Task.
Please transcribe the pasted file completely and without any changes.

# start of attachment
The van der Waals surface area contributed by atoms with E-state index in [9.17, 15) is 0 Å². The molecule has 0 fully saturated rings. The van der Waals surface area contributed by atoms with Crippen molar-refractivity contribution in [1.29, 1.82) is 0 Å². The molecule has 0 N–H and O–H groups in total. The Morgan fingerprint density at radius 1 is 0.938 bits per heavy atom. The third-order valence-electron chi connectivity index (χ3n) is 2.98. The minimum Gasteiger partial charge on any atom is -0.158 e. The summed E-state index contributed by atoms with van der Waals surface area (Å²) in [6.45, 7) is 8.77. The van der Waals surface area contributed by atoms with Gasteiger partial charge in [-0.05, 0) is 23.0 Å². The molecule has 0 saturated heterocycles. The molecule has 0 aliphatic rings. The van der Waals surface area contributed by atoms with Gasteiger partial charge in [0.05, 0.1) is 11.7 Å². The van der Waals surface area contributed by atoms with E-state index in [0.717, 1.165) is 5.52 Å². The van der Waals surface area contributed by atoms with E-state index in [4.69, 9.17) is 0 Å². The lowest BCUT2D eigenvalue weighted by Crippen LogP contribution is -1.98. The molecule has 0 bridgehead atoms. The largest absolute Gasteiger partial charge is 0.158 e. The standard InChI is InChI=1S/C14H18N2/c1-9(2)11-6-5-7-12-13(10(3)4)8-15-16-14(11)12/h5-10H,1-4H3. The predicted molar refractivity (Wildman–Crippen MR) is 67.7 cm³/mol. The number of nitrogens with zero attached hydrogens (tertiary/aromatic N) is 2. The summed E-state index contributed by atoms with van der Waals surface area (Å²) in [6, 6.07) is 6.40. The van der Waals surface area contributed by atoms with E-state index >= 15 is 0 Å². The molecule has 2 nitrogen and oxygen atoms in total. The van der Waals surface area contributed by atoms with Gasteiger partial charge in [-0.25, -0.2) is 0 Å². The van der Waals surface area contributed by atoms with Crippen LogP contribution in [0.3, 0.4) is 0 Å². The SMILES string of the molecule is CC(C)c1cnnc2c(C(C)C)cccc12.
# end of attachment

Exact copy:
The van der Waals surface area contributed by atoms with E-state index in [9.17, 15) is 0 Å². The molecule has 0 fully saturated rings. The van der Waals surface area contributed by atoms with Crippen molar-refractivity contribution in [1.29, 1.82) is 0 Å². The molecule has 0 N–H and O–H groups in total. The Morgan fingerprint density at radius 1 is 0.938 bits per heavy atom. The third-order valence-electron chi connectivity index (χ3n) is 2.98. The minimum Gasteiger partial charge on any atom is -0.158 e. The summed E-state index contributed by atoms with van der Waals surface area (Å²) in [6.45, 7) is 8.77. The van der Waals surface area contributed by atoms with Gasteiger partial charge in [-0.05, 0) is 23.0 Å². The molecule has 0 saturated heterocycles. The molecule has 0 aliphatic rings. The van der Waals surface area contributed by atoms with Gasteiger partial charge in [0.05, 0.1) is 11.7 Å². The van der Waals surface area contributed by atoms with E-state index in [0.717, 1.165) is 5.52 Å². The van der Waals surface area contributed by atoms with E-state index in [4.69, 9.17) is 0 Å². The lowest BCUT2D eigenvalue weighted by Crippen LogP contribution is -1.98. The molecule has 0 bridgehead atoms. The largest absolute Gasteiger partial charge is 0.158 e. The standard InChI is InChI=1S/C14H18N2/c1-9(2)11-6-5-7-12-13(10(3)4)8-15-16-14(11)12/h5-10H,1-4H3. The predicted molar refractivity (Wildman–Crippen MR) is 67.7 cm³/mol. The number of nitrogens with zero attached hydrogens (tertiary/aromatic N) is 2. The summed E-state index contributed by atoms with van der Waals surface area (Å²) in [6, 6.07) is 6.40. The van der Waals surface area contributed by atoms with E-state index >= 15 is 0 Å². The molecule has 2 nitrogen and oxygen atoms in total. The van der Waals surface area contributed by atoms with Gasteiger partial charge in [-0.25, -0.2) is 0 Å². The van der Waals surface area contributed by atoms with Crippen LogP contribution in [0.3, 0.4) is 0 Å². The SMILES string of the molecule is CC(C)c1cnnc2c(C(C)C)cccc12.